The next category is the social context of the entrepreneurs. One difference noticeable was the kind of network the entrepreneurs from both regions appear to engage in. The answers from Stuttgart were unfortunately inconsistent, whereas the Portland respondents reported preponderantly large and closely-knit networks. What they did have in common was the willingness to work with each other. A high level of enthusiasm for general collaboration was stressed several times across the interviews.

I asked the participants why they think entrepreneurs from their region start their own company and the answers revealed similar motivations. They reported that the desire to achieve something on their own and to act independently was important to the entrepreneurs from both regions.

The last category looked at the explanations entrepreneurs from both regions might find for their success or failure according to the interviewed experts. In explaining reasons for failure, differences were found. The Stuttgart experts reported explanations, such as the incapacity to find the right customers or insolvable conflicts within the team. The Portland interviewees on the other hand reported that entrepreneurs would list the lack of capital or other external factors as reasons for their failure. They describe the typical entrepreneur from Portland in general as not particularly self-critical, whereas the entrepreneurs from Stuttgart have the tendency to be too hard on themselves.
Fortunately there are also the success stories and so I also wanted to know what the entrepreneurs might answer to the question why they were successful. Here, the experts from both regions agreed that most entrepreneurs would list external reasons such as the group effort and the supportive network as likely answers for their success story.

Overall, the interviewees from Stuttgart and Portland similarly described the entrepreneurs from their respective regions. For the most part they portray the entrepreneurs as being self-confident, optimistic and eager to support and work with other entrepreneurs. One explanation for that result could be that the two countries studied have a rather high level of cultural commonness and the degree of similarity found, could be explained by the high amount of shared values. A second explanation could lie in the comparable challenges regardless of the surrounding or the cultural influence. In order to start a company, entrepreneurs require foresight and energy, passion and perseverance, initiative and drive no matter the environment.

What are the practical implications of the results of cultural comparison studies like mine? Policy makers, universities and business leaders play an important role when it comes to promoting entrepreneurial activity. Their support is usually offered in forms of incentive programs, scholarships and campaigns. Policy makers are very much interested in the different strategies to foster entrepreneurship, as it is seen as an important factor that increases the number of innovations and economic growth in an economy. The problem is that strategies are often blindly copied from countries with a high level of entrepreneurial activity whereas a development of “context-appropriate policies” would be more suitable. The assumption that an incentive that works well for one group of entrepreneurs and that the same incentive will motivate a different group of entrepreneurs is therefore questionable.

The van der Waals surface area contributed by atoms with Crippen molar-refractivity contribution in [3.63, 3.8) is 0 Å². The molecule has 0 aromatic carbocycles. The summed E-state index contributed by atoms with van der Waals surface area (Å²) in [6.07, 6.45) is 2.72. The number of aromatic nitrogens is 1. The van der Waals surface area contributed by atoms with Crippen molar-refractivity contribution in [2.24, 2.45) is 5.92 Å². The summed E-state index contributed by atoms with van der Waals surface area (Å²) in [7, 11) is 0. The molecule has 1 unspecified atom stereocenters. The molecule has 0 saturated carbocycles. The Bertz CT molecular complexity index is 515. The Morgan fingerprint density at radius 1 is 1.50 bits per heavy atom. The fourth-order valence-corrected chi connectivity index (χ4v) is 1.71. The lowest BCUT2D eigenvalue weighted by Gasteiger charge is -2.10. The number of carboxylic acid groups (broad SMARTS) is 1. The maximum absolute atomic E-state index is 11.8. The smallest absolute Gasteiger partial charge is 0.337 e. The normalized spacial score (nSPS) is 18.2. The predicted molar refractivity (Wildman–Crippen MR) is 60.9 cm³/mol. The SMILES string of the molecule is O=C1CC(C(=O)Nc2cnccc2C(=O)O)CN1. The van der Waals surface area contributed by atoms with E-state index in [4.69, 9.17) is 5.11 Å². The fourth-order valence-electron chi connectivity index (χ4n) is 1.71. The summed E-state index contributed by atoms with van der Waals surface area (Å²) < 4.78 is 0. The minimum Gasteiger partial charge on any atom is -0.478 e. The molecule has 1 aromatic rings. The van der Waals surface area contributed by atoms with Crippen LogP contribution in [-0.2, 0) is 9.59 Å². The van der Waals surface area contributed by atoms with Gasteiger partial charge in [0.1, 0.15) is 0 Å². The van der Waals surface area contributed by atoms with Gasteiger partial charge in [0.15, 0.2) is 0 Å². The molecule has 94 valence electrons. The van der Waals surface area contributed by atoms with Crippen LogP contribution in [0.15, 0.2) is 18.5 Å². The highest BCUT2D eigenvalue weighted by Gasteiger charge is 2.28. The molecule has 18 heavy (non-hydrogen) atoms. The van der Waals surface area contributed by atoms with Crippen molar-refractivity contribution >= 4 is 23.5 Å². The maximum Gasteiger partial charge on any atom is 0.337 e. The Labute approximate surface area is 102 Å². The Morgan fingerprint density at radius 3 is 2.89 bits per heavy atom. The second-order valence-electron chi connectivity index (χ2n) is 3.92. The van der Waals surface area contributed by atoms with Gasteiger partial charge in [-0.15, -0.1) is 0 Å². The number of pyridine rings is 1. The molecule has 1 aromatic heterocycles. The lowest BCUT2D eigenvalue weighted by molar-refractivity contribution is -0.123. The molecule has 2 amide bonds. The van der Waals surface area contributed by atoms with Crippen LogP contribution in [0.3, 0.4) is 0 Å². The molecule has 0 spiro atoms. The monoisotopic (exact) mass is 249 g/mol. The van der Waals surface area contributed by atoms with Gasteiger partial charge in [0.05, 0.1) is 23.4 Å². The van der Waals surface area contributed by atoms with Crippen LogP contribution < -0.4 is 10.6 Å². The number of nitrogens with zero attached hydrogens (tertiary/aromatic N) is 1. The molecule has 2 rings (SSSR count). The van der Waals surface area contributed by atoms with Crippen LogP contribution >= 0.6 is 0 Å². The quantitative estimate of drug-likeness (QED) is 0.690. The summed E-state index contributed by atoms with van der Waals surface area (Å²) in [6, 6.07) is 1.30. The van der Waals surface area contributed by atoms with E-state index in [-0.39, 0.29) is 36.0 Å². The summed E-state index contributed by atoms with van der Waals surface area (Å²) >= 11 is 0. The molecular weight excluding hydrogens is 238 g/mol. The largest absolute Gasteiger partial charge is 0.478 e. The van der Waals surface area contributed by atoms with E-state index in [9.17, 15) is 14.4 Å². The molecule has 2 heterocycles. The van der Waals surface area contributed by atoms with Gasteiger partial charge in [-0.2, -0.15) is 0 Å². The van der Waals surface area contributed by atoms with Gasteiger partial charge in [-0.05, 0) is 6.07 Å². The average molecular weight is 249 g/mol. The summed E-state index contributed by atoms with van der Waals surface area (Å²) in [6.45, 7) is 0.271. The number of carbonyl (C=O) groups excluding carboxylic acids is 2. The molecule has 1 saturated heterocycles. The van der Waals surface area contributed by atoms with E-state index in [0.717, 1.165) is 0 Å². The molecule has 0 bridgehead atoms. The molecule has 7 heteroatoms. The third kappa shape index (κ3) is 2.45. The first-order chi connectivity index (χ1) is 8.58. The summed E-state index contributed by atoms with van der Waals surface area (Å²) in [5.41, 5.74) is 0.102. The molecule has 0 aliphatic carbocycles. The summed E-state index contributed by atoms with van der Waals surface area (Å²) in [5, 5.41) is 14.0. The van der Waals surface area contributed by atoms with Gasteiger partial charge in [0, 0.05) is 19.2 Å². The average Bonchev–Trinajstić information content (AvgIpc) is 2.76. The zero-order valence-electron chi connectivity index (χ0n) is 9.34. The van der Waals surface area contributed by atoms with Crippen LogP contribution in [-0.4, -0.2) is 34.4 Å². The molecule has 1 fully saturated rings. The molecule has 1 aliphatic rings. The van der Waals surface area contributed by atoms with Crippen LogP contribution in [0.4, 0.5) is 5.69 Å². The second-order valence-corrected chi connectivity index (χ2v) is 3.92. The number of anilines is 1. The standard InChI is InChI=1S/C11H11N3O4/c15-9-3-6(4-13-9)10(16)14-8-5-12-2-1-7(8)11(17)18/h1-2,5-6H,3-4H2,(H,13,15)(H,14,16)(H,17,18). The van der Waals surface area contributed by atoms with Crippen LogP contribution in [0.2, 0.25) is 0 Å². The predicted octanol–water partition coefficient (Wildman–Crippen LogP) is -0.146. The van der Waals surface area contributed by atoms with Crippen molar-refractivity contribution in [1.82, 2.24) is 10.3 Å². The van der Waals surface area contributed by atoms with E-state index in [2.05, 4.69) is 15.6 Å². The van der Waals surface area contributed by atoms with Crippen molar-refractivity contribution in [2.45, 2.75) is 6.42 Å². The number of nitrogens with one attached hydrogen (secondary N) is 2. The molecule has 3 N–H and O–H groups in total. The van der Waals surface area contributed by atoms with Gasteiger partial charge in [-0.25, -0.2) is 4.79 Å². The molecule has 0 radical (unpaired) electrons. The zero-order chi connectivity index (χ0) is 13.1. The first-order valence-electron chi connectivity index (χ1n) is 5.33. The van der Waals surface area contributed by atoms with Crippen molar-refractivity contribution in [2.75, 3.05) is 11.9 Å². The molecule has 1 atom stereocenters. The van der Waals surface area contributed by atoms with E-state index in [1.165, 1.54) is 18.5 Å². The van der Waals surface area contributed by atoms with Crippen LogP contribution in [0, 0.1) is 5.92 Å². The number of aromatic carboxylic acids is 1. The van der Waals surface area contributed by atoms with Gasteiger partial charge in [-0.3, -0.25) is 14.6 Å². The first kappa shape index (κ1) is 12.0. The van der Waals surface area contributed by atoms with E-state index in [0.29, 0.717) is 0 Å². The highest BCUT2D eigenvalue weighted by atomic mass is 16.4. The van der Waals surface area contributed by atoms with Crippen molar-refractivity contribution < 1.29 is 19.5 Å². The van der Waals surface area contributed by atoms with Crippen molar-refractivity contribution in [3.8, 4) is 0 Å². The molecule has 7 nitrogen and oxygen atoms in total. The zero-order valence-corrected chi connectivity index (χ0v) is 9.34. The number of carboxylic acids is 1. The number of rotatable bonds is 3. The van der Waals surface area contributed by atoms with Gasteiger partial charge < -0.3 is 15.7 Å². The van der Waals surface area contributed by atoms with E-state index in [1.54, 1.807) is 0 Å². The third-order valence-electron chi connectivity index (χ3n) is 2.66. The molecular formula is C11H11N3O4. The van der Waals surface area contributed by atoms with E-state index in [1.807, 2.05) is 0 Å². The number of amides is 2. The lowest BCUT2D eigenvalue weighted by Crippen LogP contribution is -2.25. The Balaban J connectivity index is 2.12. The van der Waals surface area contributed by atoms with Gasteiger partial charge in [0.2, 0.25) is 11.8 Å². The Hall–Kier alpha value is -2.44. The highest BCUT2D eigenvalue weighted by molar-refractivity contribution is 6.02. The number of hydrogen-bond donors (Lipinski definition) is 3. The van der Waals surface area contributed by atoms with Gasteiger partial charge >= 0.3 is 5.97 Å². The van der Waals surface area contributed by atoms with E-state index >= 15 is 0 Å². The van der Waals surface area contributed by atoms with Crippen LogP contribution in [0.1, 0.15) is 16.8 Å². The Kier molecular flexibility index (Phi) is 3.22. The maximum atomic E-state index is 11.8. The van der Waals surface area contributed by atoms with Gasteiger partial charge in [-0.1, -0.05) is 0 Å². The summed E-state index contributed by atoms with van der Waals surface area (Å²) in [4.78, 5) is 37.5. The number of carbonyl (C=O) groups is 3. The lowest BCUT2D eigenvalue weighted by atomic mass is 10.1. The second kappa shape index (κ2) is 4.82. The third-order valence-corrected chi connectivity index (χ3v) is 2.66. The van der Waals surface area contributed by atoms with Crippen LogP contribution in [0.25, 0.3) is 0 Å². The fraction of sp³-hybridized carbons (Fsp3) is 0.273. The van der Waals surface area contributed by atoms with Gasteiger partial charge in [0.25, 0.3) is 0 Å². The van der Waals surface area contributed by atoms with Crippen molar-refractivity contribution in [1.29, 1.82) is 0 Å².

The results of my thesis show that in many aspects such as the planning approach, the view on competition or the degree of self- confidence, the entrepreneurs from the two regions, Stuttgart and Portland, are similar. Besides these similarities, there are differences such as for example the assessment for the reasons for failure. In conclusion, my thesis argues that between the two cases a high level of homogeneity can be found and that clear differences are visible only in a few aspects. In future research, a sharper contrast in cultures could help to clarify whether entrepreneurial attributes are universal or differ systematically across cultures.


About the author

Simon Jessen recently graduated from his studies of General Management at the University of Tübingen, writing his thesis about ‚Silicon Forest vs. Neckar Valley – A cultural comparison of entrepreneurs in Stuttgart and Portland‘. Simon is now diving into the startup world by pursuing several projects.
Image source: Daniel Hoherd with Creative Commons License CC BY-NC 2.0